Deputy editor of The Straits Times, Felix Soh, once said, “You can check the government until your paper gets closed down. Then you lose your job and everybody loses their job too…you got to be very realistic, if you want to engage the government, you have to do it on the political arena. You got to accept that and we journalists accept it1.”
Mr Brown’s blog is still safe, however, and so are the blogs of numerous others who discuss socio-economic issues, be that their sole focus or just one of several interests.
While the ruling party has always kept the local press as a tool of nation building, thankfully no such demand has yet to be made of the Internet. Perhaps it’s more the futility of trying to control it then any true desire to foster discussion – perhaps a purely economic decision, as a lot of things are in Singapore. Even so, the space is there for the more politically conscious among us to play with.
Sure, the Internet is not inherently democratising. But it’s still the closest a mass medium has ever come to being the ideal alternative public sphere where all opinions can be freely voiced, but those that are based on evidence and soundly argued need not worry much about being clamped down.
As for suggestions that the blogosphere is an ecosystem of armchair critics, communication theorist Jurgen Habermas’ construction of a core/periphery separation2 of the public sphere suggests that such criticism plays an important role. While the peripheral public sphere lacks organised, institutionalised powers to act, by contesting issues it brings them to the attention of the core public sphere where you find your administrative bodies, civil society, judicial system, etc – those with the expertise and powers to act. Seen another way, the periphery detects problems, while problem-solving is left to the core.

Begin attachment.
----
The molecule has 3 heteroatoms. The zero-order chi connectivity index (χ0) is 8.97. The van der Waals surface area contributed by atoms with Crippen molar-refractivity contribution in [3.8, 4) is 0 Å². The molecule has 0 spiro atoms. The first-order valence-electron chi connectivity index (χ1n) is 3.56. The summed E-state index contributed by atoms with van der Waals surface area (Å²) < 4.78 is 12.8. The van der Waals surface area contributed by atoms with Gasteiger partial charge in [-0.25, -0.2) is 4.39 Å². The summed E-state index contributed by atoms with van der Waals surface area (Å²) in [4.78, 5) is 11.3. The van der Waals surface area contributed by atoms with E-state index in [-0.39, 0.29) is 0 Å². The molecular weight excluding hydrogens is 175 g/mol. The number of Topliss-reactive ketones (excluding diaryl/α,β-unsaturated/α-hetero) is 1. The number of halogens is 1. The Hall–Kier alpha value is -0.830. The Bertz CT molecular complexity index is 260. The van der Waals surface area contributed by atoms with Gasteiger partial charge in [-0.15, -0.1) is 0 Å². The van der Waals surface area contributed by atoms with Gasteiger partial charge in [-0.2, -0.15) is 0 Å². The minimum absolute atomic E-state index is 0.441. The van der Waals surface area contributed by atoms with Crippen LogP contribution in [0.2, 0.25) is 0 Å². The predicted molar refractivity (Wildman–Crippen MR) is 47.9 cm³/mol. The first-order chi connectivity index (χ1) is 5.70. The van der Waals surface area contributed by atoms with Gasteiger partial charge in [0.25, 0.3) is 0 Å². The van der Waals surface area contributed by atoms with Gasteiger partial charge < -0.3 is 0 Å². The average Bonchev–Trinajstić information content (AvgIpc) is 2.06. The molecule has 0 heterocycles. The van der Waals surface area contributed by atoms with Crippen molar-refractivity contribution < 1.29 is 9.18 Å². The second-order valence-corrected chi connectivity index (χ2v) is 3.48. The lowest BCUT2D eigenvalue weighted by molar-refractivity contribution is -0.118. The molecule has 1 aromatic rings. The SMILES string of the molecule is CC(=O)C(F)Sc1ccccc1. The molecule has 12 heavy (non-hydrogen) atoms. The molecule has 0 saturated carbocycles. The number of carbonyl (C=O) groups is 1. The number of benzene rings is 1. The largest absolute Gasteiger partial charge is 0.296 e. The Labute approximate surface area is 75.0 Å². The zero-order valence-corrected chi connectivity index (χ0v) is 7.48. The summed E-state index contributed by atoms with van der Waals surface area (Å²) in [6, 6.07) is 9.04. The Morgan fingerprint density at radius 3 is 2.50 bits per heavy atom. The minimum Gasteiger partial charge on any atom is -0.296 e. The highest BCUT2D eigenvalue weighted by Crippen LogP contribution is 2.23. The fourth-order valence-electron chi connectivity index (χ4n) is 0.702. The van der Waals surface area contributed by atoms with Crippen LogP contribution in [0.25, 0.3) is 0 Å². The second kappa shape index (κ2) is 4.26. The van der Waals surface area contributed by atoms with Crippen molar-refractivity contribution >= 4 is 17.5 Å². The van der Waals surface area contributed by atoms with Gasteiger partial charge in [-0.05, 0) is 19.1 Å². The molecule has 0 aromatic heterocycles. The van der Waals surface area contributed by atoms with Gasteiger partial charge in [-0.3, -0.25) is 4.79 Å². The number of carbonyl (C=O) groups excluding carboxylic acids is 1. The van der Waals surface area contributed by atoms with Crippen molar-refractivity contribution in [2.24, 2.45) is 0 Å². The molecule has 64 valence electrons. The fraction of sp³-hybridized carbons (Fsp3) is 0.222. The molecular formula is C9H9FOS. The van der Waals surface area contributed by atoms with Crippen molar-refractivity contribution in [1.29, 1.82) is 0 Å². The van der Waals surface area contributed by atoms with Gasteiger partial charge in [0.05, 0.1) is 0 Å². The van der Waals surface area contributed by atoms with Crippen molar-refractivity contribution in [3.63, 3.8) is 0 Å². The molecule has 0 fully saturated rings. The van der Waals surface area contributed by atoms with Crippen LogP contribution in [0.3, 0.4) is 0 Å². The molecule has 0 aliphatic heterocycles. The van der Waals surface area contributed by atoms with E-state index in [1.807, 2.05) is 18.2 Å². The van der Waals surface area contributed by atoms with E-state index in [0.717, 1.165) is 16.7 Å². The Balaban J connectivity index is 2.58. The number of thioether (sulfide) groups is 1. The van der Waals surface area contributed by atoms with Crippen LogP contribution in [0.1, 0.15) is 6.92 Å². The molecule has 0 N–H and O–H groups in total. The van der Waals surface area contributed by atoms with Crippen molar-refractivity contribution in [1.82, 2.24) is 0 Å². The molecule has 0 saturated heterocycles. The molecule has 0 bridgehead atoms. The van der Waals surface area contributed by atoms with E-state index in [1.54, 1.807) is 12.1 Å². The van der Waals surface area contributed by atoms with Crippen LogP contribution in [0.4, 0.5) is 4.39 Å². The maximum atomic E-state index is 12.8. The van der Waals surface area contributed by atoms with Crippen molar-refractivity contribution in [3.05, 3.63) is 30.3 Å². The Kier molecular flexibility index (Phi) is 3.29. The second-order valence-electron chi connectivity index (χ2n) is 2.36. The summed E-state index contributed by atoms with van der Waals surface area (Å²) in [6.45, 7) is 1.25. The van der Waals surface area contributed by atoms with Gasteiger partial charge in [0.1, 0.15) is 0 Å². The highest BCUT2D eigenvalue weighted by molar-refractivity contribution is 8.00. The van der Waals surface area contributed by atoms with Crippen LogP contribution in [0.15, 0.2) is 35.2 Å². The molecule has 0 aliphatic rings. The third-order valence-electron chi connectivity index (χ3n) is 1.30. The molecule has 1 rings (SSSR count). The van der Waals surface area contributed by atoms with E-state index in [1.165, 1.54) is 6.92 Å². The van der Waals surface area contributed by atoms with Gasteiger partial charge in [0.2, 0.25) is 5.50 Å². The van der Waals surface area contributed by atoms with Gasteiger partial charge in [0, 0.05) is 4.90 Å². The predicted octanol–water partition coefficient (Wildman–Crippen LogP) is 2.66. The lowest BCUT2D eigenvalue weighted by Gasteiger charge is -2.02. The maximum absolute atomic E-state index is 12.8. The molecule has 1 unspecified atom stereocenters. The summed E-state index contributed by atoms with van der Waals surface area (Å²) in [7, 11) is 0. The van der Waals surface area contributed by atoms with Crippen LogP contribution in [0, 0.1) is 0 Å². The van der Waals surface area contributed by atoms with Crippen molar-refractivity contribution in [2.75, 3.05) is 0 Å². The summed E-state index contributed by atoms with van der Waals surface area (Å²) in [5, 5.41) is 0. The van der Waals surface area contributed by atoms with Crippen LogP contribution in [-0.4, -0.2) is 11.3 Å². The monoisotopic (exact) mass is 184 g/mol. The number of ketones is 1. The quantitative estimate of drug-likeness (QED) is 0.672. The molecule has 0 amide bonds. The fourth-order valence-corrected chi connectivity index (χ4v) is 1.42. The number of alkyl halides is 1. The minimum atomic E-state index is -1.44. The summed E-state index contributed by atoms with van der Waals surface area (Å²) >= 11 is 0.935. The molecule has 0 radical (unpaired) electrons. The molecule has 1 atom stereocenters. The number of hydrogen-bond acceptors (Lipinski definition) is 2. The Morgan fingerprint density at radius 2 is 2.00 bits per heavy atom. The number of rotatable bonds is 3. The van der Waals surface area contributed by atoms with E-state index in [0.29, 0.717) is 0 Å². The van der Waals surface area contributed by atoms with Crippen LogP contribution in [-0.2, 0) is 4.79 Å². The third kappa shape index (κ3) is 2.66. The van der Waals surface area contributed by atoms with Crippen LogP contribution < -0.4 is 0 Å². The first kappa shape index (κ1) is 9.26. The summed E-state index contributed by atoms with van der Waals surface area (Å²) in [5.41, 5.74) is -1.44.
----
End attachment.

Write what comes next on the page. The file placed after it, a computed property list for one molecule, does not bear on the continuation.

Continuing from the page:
Overt politicization of issues
One of the greatest complications to local political discussion is the overt politicisation of issues – the stand that anything marked as being political is off limits to the non-politician.
Blogs and other Internet communication tools have allowed political discussion in Singapore to move into non-political forums, as media researcher Randy Kluver3 observed.
While most local blogs are of the personal-diary variety, it is heartening to note that personal bloggers do talk about socio-political issues every now and then when the motivation rises, or in response to some issue raised in the papers – that they now have a platform for discussing such issues right alongside more mundane things like where they went for dinner and what movie they watched.
The political culture of general apathy will take a while to change, but these developments are a hopeful step forwards.
Meanwhile, birthing problems can be expected as people get used to this new platform for discussion.
A blogger, Tym, said that people are not used to thinking about out-of-bounds markers, or putting their thoughts into a permanent form that can later be quoted back at them should their words antagonise someone4.
Benefits of blogs